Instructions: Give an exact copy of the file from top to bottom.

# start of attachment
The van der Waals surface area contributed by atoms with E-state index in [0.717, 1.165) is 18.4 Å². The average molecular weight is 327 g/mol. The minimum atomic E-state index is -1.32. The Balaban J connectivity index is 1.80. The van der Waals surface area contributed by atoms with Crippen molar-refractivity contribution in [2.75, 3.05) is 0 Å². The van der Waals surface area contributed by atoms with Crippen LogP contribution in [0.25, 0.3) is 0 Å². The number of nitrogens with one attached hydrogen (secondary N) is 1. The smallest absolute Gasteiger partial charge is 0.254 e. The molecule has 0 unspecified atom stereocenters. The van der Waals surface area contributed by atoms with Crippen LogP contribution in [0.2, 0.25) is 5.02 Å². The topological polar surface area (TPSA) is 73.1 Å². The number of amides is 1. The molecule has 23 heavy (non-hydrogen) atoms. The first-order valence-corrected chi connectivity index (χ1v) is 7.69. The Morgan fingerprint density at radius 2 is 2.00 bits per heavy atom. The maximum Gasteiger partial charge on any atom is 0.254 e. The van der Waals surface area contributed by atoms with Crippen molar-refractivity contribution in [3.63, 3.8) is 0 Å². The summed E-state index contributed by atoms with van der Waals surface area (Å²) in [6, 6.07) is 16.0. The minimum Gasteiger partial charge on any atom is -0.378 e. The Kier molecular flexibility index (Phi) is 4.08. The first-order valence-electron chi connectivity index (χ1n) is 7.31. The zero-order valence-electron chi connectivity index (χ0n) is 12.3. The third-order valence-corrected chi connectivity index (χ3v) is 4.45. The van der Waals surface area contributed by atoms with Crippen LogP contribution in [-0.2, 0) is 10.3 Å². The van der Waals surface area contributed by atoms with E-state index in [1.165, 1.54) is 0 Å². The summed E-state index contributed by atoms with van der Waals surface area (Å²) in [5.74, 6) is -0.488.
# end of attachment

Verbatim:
The van der Waals surface area contributed by atoms with E-state index in [0.717, 1.165) is 18.4 Å². The average molecular weight is 327 g/mol. The minimum atomic E-state index is -1.32. The Balaban J connectivity index is 1.80. The van der Waals surface area contributed by atoms with Crippen molar-refractivity contribution in [2.75, 3.05) is 0 Å². The van der Waals surface area contributed by atoms with Crippen LogP contribution in [0.25, 0.3) is 0 Å². The number of nitrogens with one attached hydrogen (secondary N) is 1. The smallest absolute Gasteiger partial charge is 0.254 e. The molecule has 0 unspecified atom stereocenters. The van der Waals surface area contributed by atoms with Crippen LogP contribution in [0.2, 0.25) is 5.02 Å². The topological polar surface area (TPSA) is 73.1 Å². The number of amides is 1. The molecule has 23 heavy (non-hydrogen) atoms. The first-order valence-corrected chi connectivity index (χ1v) is 7.69. The Morgan fingerprint density at radius 2 is 2.00 bits per heavy atom. The maximum Gasteiger partial charge on any atom is 0.254 e. The van der Waals surface area contributed by atoms with Crippen molar-refractivity contribution in [3.63, 3.8) is 0 Å². The summed E-state index contributed by atoms with van der Waals surface area (Å²) in [6, 6.07) is 16.0. The minimum Gasteiger partial charge on any atom is -0.378 e. The Kier molecular flexibility index (Phi) is 4.08. The first-order valence-electron chi connectivity index (χ1n) is 7.31. The zero-order valence-electron chi connectivity index (χ0n) is 12.3. The third-order valence-corrected chi connectivity index (χ3v) is 4.45. The van der Waals surface area contributed by atoms with Crippen LogP contribution in [-0.2, 0) is 10.3 Å². The van der Waals surface area contributed by atoms with E-state index in [1.165, 1.54) is 0 Å². The summed E-state index contributed by atoms with van der Waals surface area (Å²) in [5.74, 6) is -0.488.